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Aliza Ben-Zacharia Outlines the Critical Unmet Needs in MS Treatment Today

The progressive illness, emotional management, and cognitive remediations serve as the major unmet needs in MS treatment today, said Aliza Ben-Zacharia, DNP, ANP, associate director at the Center for Nursing Research and Innovation at Mount Sinai.


The progressive illness, emotional management, and cognitive remediations serve as the major unmet needs in MS treatment today, said Aliza Ben-Zacharia, DNP, ANP, associate director at the Center for Nursing Research and Innovation at Mount Sinai.

Transcript

What are some of the biggest unmet needs in MS treatment today?

So, there are few, actually, unmet needs–1 of the I think most important ones that we have is very limited treatments for progressive disease. We had 1 treatment approved 2 years ago for primary progressive MS and recently we had 1 that was approved for SPMS, but still we do not have the same treatment that we have for relapsing disease as for progressive illness. That’s a huge unmet need because patients continue to progress over time and have more and more disability–affect their quality of life, affect their functional level, and it’s so important to really have more clinical trials about progressive disease.

Another unmet need is that I see in my clinical practice there was–the prevalence of depression and anxiety is so high and there are not enough specialists in the community, psychiatrists that number 1 have MS experience that know how to treat patients with MS and number 2, most of them do not accept any medical insurance, which makes it so challenging for our patients who are really sick to get ongoing treatment because I do believe in–I think most of my colleagues think that mental condition is much more important than the physical condition of our patients. So, it’s so important, critical, and timely to treat depression, treat the mental condition of patients–I think that’s important.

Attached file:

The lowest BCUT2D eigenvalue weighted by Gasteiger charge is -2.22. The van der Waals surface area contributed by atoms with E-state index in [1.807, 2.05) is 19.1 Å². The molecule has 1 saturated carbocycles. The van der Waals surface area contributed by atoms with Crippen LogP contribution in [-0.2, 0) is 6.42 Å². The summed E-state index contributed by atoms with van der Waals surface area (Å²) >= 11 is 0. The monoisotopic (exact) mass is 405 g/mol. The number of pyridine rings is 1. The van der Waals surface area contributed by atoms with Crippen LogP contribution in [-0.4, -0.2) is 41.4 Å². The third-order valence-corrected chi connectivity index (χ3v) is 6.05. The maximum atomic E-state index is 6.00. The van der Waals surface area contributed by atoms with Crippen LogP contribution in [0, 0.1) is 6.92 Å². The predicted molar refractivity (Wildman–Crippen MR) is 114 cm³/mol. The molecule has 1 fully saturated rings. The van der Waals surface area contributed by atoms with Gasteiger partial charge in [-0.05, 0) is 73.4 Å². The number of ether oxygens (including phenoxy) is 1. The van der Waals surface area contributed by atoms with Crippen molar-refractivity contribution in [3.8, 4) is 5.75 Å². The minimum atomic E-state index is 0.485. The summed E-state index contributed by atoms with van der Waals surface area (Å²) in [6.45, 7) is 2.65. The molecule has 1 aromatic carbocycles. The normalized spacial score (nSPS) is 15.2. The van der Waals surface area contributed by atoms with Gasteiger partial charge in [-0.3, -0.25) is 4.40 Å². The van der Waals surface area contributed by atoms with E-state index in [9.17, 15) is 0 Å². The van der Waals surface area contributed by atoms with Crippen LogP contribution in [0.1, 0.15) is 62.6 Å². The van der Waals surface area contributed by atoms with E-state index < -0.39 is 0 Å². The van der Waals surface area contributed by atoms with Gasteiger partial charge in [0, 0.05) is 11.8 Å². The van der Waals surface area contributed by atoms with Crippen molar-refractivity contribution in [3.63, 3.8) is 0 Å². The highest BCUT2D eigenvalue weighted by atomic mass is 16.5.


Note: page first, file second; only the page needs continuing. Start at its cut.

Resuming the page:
Lastly, another unmet need is we don’t have enough remediation programs for cognitive deficits, and I think most of what we have–they’re pretty limited anyhow because there are no treatments, no medication that you can give patients to treat their cognitive deficits. Although different than Alzheimer disease–also in Alzheimer disease you don’t have medication that can change cognitive function–that can make them better with processing information–better memory. Hopefully, I will see in my lifetime some new medication for cognitive dysfunction in MS because it’s sometimes devastating to see patients with cognitive deficits that have difficulty at work, lose their jobs because of cognitive deficits. So, I think those are the areas that I think that [are] mainly unmet in our populations–really the progressive illness, emotional management, and cognitive remediations.

 
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